The presidential candidates should listen to Secretary of Defense Leon Panetta when he reminds us that there is still a war being fought in Afghanistan. And we should remember what Panetta’s predecessor, Robert Gates, had to say about Afghanistan in 2010, too.

After a speech at Duke University in September 2010, Gates explained to students that eastern Afghanistan “is increasingly an unholy syndicate of terrorist groups working together: al Qaeda, the Haqqani network, the Pakistani Taliban, the Afghan Taliban and groups like Lashkar-e-Taiba.”

 “A success for one is a success for all,” Gates warned.

Simply put, al Qaeda still has a presence in Afghanistan and works closely with other jihadist groups that do as well. The role of al Qaeda in the Taliban’s former stronghold has been largely ignored in recent years as some pretend that al Qaeda’s core in Pakistan lacks a network inside Afghanistan. But Gates’s warning has only become truer since he spoke those words at Duke.

“Al Qaeda is still present in Afghanistan,” Ambassador Ryan Crocker, who has since retired from his post, told the Daily Telegraph (UK) in an interview earlier this year. Crocker continued, “If the West decides that 10 years in Afghanistan is too long then they will be back, and the next time it will not be New York or Washington, it will be another big Western city.”

There is evidence that al Qaeda is already using Afghanistan (once again) to plot attacks against the West.  

Earlier this month, for example, Spanish authorities announced that they had broken up a three-man al Qaeda cell that was plotting terrorist attacks on one or more targets. The cell had been trained in both Pakistan and Afghanistan. Investigators added that the men had ties to Lashkar-e-Taiba (LeT), which is headquartered in Pakistan, and had attended the LeT’s training camps inside Afghanistan as well.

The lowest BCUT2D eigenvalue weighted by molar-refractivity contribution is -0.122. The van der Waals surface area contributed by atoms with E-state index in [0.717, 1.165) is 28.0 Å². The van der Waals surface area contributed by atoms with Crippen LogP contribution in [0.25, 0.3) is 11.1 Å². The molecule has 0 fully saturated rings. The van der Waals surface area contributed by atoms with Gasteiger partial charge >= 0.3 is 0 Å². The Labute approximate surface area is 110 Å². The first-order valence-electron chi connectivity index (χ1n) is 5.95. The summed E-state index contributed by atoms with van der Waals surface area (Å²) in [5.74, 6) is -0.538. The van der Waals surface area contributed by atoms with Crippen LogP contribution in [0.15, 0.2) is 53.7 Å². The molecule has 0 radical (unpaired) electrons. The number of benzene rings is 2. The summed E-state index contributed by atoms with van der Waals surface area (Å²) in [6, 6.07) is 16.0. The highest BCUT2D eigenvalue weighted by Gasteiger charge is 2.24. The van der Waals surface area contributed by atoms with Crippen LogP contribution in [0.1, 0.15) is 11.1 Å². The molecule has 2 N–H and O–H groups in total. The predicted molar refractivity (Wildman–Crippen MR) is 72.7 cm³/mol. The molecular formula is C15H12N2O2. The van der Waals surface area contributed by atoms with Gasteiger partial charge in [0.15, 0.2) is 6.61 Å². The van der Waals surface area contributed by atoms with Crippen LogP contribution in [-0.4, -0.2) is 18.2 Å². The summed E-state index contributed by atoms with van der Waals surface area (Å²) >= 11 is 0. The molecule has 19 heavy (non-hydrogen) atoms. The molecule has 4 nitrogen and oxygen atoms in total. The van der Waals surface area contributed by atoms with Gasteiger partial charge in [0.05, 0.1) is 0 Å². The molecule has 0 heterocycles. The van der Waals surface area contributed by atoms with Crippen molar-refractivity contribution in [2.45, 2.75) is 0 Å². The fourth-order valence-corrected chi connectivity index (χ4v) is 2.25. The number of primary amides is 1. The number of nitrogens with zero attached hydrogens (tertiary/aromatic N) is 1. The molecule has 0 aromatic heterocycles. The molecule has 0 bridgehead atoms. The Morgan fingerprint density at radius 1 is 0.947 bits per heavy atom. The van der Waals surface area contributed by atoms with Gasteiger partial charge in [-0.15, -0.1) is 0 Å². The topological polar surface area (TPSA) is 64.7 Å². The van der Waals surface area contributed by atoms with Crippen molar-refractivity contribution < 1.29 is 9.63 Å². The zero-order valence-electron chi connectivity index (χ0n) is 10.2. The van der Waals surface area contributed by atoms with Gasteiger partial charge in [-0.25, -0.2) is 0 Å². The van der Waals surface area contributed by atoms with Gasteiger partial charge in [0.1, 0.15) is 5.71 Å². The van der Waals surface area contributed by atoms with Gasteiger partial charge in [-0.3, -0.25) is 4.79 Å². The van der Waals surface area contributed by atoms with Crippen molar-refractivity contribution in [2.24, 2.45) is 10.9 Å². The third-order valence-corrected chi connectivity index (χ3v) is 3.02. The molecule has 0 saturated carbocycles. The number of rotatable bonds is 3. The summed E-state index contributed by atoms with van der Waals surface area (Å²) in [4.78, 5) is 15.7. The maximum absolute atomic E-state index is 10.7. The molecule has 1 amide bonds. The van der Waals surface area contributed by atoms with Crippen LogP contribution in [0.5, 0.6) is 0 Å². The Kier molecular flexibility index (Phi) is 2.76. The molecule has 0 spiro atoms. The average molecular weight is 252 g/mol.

This is a good example of the “unholy syndicate” Gates talked about. The LeT continues to dispatch fighters into Afghanistan alongside members of other terrorist organizations. The LeT and al Qaeda have cooperated with one another since the 1990s.

A few days after the Spanish announcement, the U.S. State Department added a Saudi al Qaeda member based in Afghanistan to the government’s list of designated terrorists. The terrorist, known as Mansur al Harbi, has long been wanted by Saudi authorities for his ties to senior al Qaeda members inside the kingdom and Pakistan. Al Harbi “is responsible for training militants and for the coordination of foreign fighters who travel to Afghanistan to fight against coalition forces,” according to State. Al Harbi first joined al Qaeda in Afghanistan more than a decade ago. “As a result of his key training position, al Harbi is closely connected to many senior al Qaeda leaders,” State added.

NATO’s International Security Assistance Force (ISAF) continues to regularly target al Qaeda and affiliated groups, including the Islamic Movement of Uzbekistan (IMU), inside Afghanistan. As my colleague Bill Roggio has documented, ISAF’s press releases over the past several years indicate that al Qaeda and its allies have operated in 114 districts and in 25 of Afghanistan’s 34 provinces.

Not much has been said about al Qaeda during the presidential campaign thus far. President Obama and his advisers have argued that al Qaeda is “on the path to defeat.” But the group remains alive, in Afghanistan and numerous other countries.

The next president will likely have to deal with al Qaeda’s footprint inside Afghanistan in late January 2013 and beyond.

Thomas Joscelyn is a senior fellow at the Foundation for Defense of Democracies.